Speaking at the first day of API World in San Francisco, Richard Mendis, from mobile back-end-as-a-service provider AnyPresence, suggested that it is possible to create an API developer support environment that encourages “exponential API adoption.”
At the core of this will be a user interface scaffold, says Mendis, who is chief product officer.
“There is a convergence of tools that are becoming necessary to enable an API developer ecosystem,” said Mendis, presenting to a packed room at DataWeek/API World, being held at Hotel Kabuki in San Francisco this week.
Mendis lists three essential components of support that must be created in order to gain the confidence of developers in integrating APIs into their products and solutions:
- API management
- App and back-end services
- “Some sort of UI scaffold” or a fully functioning app with source code.
API management includes elements such as setting up REST HTTP endpoints, the traditional idea of the API developer portal, and analytics components such as rate limiting and throttling of excessive API calls. App and back-end services are something AnyPresence sees as essential for mobile app developers: cross-platform SDKs, mobile services like push notifications and mobile-specific business logic. The newest element Mendis is describing is a “user interface starter kit” that might include a fully functioning app with all of its source code made available so developers can see what is going on.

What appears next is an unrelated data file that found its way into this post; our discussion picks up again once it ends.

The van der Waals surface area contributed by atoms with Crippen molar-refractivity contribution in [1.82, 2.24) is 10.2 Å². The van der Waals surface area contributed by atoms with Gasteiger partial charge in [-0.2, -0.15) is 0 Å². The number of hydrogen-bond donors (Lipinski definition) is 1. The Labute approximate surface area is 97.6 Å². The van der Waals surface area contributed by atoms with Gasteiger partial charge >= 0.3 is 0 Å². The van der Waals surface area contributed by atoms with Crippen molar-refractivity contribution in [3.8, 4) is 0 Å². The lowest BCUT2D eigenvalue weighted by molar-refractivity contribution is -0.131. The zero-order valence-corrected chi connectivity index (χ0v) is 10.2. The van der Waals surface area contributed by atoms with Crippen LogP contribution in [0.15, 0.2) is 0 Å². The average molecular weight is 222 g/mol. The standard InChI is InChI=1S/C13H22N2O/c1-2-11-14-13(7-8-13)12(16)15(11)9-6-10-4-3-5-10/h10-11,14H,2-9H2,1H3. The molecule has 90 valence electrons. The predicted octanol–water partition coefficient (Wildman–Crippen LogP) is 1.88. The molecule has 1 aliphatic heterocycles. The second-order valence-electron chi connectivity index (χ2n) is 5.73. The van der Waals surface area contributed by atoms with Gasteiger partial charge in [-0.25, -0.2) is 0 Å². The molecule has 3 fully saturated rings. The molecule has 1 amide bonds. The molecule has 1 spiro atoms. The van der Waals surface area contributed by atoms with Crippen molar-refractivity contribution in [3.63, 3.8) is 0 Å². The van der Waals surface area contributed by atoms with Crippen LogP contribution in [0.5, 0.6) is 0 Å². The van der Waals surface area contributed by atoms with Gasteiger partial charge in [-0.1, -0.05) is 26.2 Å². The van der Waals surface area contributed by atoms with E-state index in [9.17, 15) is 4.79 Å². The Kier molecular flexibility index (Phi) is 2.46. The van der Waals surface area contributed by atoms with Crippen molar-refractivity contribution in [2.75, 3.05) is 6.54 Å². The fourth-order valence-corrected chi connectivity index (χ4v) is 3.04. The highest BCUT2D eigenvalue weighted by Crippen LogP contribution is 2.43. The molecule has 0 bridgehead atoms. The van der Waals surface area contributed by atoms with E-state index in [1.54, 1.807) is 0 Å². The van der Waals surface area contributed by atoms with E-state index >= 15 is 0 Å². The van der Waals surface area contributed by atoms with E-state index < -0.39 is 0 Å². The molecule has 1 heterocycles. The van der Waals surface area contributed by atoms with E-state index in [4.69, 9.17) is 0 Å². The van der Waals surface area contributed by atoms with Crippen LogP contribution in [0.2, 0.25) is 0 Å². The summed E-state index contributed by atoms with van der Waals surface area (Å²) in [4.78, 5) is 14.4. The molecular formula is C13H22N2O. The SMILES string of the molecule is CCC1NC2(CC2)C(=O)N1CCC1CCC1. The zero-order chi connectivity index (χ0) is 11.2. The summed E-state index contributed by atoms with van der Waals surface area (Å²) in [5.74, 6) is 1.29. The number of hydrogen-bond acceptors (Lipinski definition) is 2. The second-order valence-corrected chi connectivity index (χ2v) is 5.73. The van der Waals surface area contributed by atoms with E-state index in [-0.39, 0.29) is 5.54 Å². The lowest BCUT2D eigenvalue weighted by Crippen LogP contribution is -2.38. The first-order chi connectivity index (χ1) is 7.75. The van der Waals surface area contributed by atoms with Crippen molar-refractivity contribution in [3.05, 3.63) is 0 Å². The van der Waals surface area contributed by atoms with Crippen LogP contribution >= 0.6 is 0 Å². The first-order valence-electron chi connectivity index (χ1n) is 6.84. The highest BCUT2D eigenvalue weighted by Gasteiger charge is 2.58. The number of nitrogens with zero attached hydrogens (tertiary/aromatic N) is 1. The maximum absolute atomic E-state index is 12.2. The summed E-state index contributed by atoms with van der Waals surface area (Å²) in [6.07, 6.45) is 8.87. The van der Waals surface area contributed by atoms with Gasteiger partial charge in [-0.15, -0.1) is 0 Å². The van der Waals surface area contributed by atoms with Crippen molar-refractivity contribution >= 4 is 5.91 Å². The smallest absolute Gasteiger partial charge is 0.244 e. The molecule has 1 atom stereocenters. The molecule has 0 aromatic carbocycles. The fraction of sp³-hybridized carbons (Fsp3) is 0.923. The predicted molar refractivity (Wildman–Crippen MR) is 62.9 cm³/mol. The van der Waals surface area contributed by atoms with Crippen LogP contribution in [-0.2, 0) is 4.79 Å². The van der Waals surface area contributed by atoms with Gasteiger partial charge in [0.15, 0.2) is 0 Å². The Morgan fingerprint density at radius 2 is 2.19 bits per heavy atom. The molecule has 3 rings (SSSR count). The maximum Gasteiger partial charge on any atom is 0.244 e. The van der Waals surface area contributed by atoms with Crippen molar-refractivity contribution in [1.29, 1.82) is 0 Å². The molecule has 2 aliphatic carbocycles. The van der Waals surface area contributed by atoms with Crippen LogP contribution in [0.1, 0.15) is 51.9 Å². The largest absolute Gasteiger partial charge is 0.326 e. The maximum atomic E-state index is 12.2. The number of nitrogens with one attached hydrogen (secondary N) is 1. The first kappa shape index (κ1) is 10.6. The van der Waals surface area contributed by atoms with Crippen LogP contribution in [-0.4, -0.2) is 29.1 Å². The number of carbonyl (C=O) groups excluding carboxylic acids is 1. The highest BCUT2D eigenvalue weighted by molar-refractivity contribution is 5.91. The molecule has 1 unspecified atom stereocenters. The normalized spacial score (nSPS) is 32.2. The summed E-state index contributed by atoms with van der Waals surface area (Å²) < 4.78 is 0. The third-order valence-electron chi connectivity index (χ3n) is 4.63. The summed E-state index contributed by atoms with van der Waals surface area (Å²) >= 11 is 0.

“It is a combination of these three things that will make it successful to adopt your APIs,” Mendis said.
Mendis argues that the speed of mobile app development in the enterprise now requires these three elements to work together.
In the current environment, third-party and enterprise developers need to do more with less, requiring rapid prototyping and more complex system workflows and integrations, he said.
This has meant that developers need documentation, but would prefer code snippets and sandboxes. Mendis argues that while these are all part of best practices in API developer experience, they will at best bring incremental growth of an API provider’s developer community.
It is only when a live, demonstrable app with source code and an SDK are made available that developers can really see how to make the most use of an API, argues Mendis, who calls this “Opportunity Delta.”
Mendis points to AnyPresence client MasterCard. MasterCard, which covers credit financing, fraud prevention and a suite of other financial products, is making use of the extended developer ecosystem approach to quickly onboard and maintain a community of developers, all of whom are creating innovative MasterCard products and applications as a result.